|15.02.16 - 04.03.16|
M.Sc. Forest Sciences
Room to be announced
Faculty of Environment and Natural Resources
Albert-Ludwigs University Freiburg
Dr. Norbert Kunert
Dr. Alida Mercado Cárdenas
Dr. Carlos Sierra
'Mesic forest on Hawaii'
Tropical forests play an important socioeconomic, ecological and environmental role on local, regional and global scales. They are a source of genetic diversity offering various medicinal plants, high productive fruiting plants, valuable timber and numerous other forest products. Containing about half of Earth’s species, tropical forests provide habitat for many migratory animals and are home for diverse indigenous cultures. Tropical forests have an important function within the world’s climate as they are one of the main drivers in the global hydrological and carbon cycles. Furthermore, tropical forests are considered a buffer for global climate change as they store vast amounts of carbon.
The functionality of these forests depends largely on their health and vitality and they can only continue to function either in a natural undisturbed state or when managed sustainably. In all tropical regions, deforestation continues at an alarmingly high rate and in some regions only small fraction of the original area remains today. Appropriate conservation and sustainable management strategies are missing, partly due to the high complexity of these ecosystems. Studying the ecology of tropical forests, we can begin to understand and explain this complexity and set strategies to conserve these valuable forests for future generations.
During this course, the main ecological characteristics of tropical forests will be discussed: definition of tropical forests; different tropical forest types; soils and climate; biogeochemical cycles; biodiversity and coevolution. It will also provide an assessment of current threats to tropical forests such as deforestation and habitat fragmentation, conservation strategies and restoration of tropical forests.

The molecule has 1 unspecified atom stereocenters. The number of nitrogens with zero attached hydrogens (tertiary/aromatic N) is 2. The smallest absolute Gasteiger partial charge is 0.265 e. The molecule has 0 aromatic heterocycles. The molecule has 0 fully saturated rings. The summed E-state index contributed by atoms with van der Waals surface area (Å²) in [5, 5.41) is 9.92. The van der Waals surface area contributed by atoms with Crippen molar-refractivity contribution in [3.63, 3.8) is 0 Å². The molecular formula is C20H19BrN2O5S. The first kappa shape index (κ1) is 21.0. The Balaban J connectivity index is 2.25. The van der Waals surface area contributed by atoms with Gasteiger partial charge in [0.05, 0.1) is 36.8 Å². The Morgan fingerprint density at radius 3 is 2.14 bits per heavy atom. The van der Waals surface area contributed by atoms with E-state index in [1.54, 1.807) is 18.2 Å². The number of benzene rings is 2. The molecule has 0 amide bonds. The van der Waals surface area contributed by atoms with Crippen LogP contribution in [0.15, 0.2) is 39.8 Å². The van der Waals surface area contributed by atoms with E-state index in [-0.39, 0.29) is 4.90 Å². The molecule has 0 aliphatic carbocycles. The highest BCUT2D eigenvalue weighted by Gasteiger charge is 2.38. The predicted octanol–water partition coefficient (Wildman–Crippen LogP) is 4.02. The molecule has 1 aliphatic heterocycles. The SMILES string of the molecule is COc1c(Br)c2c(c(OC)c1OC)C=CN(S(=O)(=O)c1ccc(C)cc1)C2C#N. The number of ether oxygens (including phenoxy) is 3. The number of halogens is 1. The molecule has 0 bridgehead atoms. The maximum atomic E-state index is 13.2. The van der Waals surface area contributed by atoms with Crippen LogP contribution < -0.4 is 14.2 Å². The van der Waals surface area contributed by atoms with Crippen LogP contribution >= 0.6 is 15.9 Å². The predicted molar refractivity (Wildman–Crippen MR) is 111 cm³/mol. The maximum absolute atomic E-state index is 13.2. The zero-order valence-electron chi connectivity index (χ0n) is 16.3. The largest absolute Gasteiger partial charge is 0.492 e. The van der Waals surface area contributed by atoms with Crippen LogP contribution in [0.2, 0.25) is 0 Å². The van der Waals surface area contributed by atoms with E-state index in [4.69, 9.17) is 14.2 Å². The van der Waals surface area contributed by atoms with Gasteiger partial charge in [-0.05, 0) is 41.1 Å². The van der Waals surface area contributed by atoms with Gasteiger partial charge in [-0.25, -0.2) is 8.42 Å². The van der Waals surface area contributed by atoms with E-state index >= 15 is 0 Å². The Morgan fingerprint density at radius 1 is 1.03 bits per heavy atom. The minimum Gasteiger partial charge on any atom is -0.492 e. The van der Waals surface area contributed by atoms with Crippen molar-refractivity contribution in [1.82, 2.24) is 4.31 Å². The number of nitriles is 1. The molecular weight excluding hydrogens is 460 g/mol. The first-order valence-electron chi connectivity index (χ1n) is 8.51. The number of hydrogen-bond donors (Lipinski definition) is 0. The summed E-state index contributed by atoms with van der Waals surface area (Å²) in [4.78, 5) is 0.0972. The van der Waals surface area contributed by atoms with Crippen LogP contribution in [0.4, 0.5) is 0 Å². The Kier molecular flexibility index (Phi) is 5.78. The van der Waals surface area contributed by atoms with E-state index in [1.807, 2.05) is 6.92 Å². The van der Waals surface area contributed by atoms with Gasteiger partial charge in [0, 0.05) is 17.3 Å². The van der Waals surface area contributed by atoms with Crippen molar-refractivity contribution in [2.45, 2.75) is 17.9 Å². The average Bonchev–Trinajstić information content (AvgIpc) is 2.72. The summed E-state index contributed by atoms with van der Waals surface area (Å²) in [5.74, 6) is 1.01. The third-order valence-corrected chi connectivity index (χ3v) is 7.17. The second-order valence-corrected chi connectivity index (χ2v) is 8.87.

Teaching and learning methods
Lectures will provide an overview over ecological and physiological processes in tropical forests and the human impacts on the ecosystems. Students will read selected texts to prepare discussions. Students will also prepare and deliver a term paper and presentations on specific topics. Students develop a management plan based on the knowledge and the skills learned during the course.
Students understand and can explain complex ecological processes and relationships and transfer this knowledge e.g. to a management plan. Students learn to work in a heterogeneous team and need to focus on a highly productive output with a defined deadline (you better stick your heads together!). Further, they can independently gain knowledge by learning how to gather information and search for literature. They are able to write a scientific review. Students are capable to lead a qualified discussion based on scientific facts or present their findings in front of a bigger audience.
Student evaluation will be based on three points:
- Term paper about a classical article (50%)
- Final presentation of term paper to the class (20%)
- Forest management plan (30%)
The Forest Management Project
This exercise is for students who have their interest in applied forestry. The ability to transfer the knowledge gained during the course will be tested. Students will be motivated to go new and innovative ways to create their own management plan for a tropical forest. Real life data from forest monitoring plots will be provided.
ATTENTION FORESTERS! This is your chance to create a new future in tropical forestry and to proof your on creativity!!!
The term paper is thought especially for students planning on an academic career. With the term paper the students should learn to review the literature and to write innovative scientific manuscripts.
Time Schedule Presentations Term Projects Please check if your name is on the list and in the right group!
Ghazoul, J., Sheil, D., 2010. Tropical Rain Forest Ecology, Diversity, and Conservation. Oxford University press, Oxford, UK.
Kricher, J., 2011. Tropical Ecology. Princeton University Press, Princeton, New Jersey, USA.
Please rate the course: www.meinprof.de
'View on the confluence between the Rio Negro and the Amazon River or Rio Solimões (Manaus, Brazil).'